Drug-polymer microparticles produced by supercritical assisted atomization.Biotechnol Bioeng. 2007 Aug 15; 97(6):1626-37.BB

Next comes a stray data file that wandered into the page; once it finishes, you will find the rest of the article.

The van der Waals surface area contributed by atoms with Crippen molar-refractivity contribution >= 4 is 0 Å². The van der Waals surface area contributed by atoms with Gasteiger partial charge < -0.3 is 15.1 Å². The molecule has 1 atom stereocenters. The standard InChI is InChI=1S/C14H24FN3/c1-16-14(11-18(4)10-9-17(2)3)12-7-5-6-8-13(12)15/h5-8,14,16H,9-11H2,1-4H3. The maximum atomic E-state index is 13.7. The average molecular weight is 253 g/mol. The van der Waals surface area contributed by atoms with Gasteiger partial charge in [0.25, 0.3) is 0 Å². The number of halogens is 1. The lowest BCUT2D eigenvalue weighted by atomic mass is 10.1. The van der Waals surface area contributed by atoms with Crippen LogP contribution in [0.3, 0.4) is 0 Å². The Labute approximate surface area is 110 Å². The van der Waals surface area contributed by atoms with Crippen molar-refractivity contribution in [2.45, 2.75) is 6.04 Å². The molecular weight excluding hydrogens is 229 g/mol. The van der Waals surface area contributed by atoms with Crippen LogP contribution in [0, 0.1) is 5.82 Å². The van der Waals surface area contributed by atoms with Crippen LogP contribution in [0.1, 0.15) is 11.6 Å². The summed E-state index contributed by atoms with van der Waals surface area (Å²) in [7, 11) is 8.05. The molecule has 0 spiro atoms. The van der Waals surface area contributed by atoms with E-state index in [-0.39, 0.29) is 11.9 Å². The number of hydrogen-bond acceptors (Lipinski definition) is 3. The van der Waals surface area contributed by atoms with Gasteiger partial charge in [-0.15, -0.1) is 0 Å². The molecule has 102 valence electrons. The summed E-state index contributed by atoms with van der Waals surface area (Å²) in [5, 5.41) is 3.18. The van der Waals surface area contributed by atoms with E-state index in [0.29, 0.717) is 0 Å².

The supercritical assisted atomization (SAA) was proposed as a new technique to produce composite microparticles for drug controlled release. Ampicillin trihydrate and chitosan were selected as model drug and carrier, respectively, and 1% v/v acetic acid aqueous solution was used as solvent. The effect of the polymer/drug ratio on particle morphology and drug release rate was evaluated. SEM analysis indicated that non-coalescing spherical microparticles formed by chitosan/ampicillin were produced by SAA. All coprecipitates produced have a sharp particle distribution, with diameters ranging between about 0.1 and 6 microm. SAA composite microparticles were characterized by X-ray, DSC, EDX and UV-vis analysis. A solid solution of the chitosan and ampicillin was produced and a stabilizing effect of the polymer on the drug has resulted that protects ampicillin from thermal degradation. A prolonged release from SAA coprecipitates with respect to raw drug and physical mixtures of chitosan and ampicillin was obtained; moreover, the polymer/drug ratio has revealed to be a controlling parameter for drug release. Drug release mechanisms characteristic of swelling-controlled systems were observed, with ampicillin release depending on both relaxation and diffusive mechanisms. An empirical binomial equation was used to describe experimental data, showing a fair good agreement with ampicillin release data if both the relaxational and the diffusional parameters are function of the polymer/drug ratio.